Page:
Economic growth slows in India, Brazil and Canada
A string of major economies have reported disappointing data.
Economic growth slowed in India in the third quarter, while in Canada and Brazil it dropped surprisingly sharply.
Meanwhile in the eurozone, unemployment hit a new high of 11.7% in October, as German retail sales fell unexpectedly and French consumer spending dropped.
And in the US, citizens saw their incomes stagnate in October, while spending fell slightly, in large part due to disruption from Storm Sandy.
US personal incomes rose less than 0.1% from a month earlier, according to the Commerce Department, while spending fell 0.2%.
The department's Bureau for Economic Analysis, which compiled the report, said that much of the underlying data was not yet available, and the drop in spending largely reflected its own estimates of the likely loss of business due to Storm Sandy, which made landfall near New York City on 29 October.
Other recent data from the US has pointed to a strong rebound in the world's biggest economy, including a surprise upward revision of the country's third quarter annualised growth rate from 2% to 2.7%.
North of the border by contrast, Canada's economy fared far worse over the summer.
A sudden drop in the country's exports and weakening activity in its oil and gas sector pulled its annualised growth rate in the third quarter down to 0.6%, short of the 0.9% growth rate expected on average by economists.
This was the same growth rate that Brazil manage to eke out during the same period - but a lowly 0.6% growth rate came as a much bigger shock for a country that was growing at a rapid 7.5% clip in 2010. The markets had expected the growth rate to be twice as fast.
The poor showing puts further pressure on President Dilma Rousseff's government to do something. It has already announced up to $50bn (£32bn) of stimulus measures, as the economy has steadily lost momentum over the last two years.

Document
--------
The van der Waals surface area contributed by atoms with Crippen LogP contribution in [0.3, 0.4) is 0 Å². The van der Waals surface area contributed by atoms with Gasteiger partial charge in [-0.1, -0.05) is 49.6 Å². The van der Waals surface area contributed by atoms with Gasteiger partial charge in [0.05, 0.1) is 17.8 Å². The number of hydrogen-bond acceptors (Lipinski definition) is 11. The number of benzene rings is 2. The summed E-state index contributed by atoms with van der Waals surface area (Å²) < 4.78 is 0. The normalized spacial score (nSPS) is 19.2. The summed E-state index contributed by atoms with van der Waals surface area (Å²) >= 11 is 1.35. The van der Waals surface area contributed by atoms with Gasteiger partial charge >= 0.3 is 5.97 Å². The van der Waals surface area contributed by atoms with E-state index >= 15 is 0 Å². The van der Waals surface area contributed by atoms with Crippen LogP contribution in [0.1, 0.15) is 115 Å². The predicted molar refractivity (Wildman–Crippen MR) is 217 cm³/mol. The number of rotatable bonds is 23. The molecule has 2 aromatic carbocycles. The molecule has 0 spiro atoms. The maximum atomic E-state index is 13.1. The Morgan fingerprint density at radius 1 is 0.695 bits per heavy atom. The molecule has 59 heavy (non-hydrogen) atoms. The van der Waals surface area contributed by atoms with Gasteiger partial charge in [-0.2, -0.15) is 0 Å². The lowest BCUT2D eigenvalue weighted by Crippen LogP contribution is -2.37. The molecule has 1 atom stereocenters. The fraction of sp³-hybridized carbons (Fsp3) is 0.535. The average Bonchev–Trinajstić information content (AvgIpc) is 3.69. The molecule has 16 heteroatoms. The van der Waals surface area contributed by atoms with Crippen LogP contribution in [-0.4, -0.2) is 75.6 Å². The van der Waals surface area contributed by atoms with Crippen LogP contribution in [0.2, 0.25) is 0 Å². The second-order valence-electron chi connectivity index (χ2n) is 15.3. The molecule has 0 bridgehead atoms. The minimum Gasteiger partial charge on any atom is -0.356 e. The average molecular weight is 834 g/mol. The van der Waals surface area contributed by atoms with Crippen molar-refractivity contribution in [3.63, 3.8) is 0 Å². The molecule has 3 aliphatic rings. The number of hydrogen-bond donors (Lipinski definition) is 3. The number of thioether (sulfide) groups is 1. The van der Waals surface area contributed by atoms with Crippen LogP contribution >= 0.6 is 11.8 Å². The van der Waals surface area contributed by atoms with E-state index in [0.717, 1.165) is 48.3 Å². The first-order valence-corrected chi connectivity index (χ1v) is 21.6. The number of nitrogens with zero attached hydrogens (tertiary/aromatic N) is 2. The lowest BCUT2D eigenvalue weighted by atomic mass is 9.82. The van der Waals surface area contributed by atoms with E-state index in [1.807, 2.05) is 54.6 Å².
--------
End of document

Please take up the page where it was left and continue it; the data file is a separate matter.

Last Updated at 17:08 GMT
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India's government faces a similar headache.
The country's growth rate came in at 5.3% during the third quarter, compared with a year earlier - in line with economists' expectations, but nonetheless disappointing for a country that aspires to a Chinese-style 8% growth rate.
Like Brazil, India has hit a soft patch in the last 18 months, and has averaged less than 5.5% growth this year.
Markets took heart from the data, with shares in Bombay rallying on hopes that the economic slowdown would give the government the political impetus it needs to push through economic reforms, including a long-delayed plan to open up the country's retail sector to international competition and investment.
Of the major developing economies, only China appears to have recovered from what has looked to be a worrying slowdown before the summer, with a string of positive economic data announced just ahead of the country's decennial leadership transition earlier this month.
In Europe, however, the picture remains bleak.
European Central Bank president Mario Draghi said on Friday that the region would not exit its crisis until the latter half of next year, although he conceded that the ECB's recent monetary interventions had helped put an end to the months of financial market stress experienced up until the summer.
The southern European economies of Italy and Spain have been in recession all year, thanks to government spending cuts, troubled banks that have been cutting back their lending, and in Spain's case a steadily deflating property bubble.
Data released by Eurostat showed unemployment continuing to rise in both countries, while in Germany the jobless rate held steady close to a record low.
However, Germany and France - the eurozone's two biggest economies - have not been entirely immune from their neighbours' travails.
Data on Friday showed that consumer spending in France fell 0.2% in October - in line with low expectations for an economy increasingly seen as lacking in competitiveness.
More worryingly, retail sales in Germany - albeit a volatile data series - dropped 0.8% in the same month, catching most analysts by surprise.